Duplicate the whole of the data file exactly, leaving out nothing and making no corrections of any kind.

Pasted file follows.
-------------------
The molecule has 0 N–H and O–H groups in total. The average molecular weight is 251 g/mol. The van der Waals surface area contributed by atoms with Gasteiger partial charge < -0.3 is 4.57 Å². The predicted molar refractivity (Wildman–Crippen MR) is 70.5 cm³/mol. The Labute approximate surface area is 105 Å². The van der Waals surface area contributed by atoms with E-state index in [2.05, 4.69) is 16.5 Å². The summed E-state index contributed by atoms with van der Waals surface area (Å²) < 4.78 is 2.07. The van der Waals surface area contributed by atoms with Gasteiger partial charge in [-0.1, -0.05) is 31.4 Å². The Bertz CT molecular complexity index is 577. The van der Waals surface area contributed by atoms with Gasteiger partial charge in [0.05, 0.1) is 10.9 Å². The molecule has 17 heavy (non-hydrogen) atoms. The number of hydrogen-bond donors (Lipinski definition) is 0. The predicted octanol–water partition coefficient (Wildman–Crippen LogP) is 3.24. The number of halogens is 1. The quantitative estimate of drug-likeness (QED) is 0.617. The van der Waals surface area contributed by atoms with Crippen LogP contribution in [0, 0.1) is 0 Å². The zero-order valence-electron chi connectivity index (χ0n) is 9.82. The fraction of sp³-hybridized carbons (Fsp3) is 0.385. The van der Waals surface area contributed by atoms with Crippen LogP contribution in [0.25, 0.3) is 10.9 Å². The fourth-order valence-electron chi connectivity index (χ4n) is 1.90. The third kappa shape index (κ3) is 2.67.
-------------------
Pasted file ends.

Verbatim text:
The molecule has 0 N–H and O–H groups in total. The average molecular weight is 251 g/mol. The van der Waals surface area contributed by atoms with Gasteiger partial charge < -0.3 is 4.57 Å². The predicted molar refractivity (Wildman–Crippen MR) is 70.5 cm³/mol. The Labute approximate surface area is 105 Å². The van der Waals surface area contributed by atoms with E-state index in [2.05, 4.69) is 16.5 Å². The summed E-state index contributed by atoms with van der Waals surface area (Å²) < 4.78 is 2.07. The van der Waals surface area contributed by atoms with Gasteiger partial charge in [-0.1, -0.05) is 31.4 Å². The Bertz CT molecular complexity index is 577. The van der Waals surface area contributed by atoms with Gasteiger partial charge in [0.05, 0.1) is 10.9 Å². The molecule has 17 heavy (non-hydrogen) atoms. The number of hydrogen-bond donors (Lipinski definition) is 0. The predicted octanol–water partition coefficient (Wildman–Crippen LogP) is 3.24. The number of halogens is 1. The quantitative estimate of drug-likeness (QED) is 0.617. The van der Waals surface area contributed by atoms with Crippen LogP contribution in [0, 0.1) is 0 Å². The zero-order valence-electron chi connectivity index (χ0n) is 9.82. The fraction of sp³-hybridized carbons (Fsp3) is 0.385. The van der Waals surface area contributed by atoms with Crippen LogP contribution in [0.25, 0.3) is 10.9 Å². The fourth-order valence-electron chi connectivity index (χ4n) is 1.90. The third kappa shape index (κ3) is 2.67.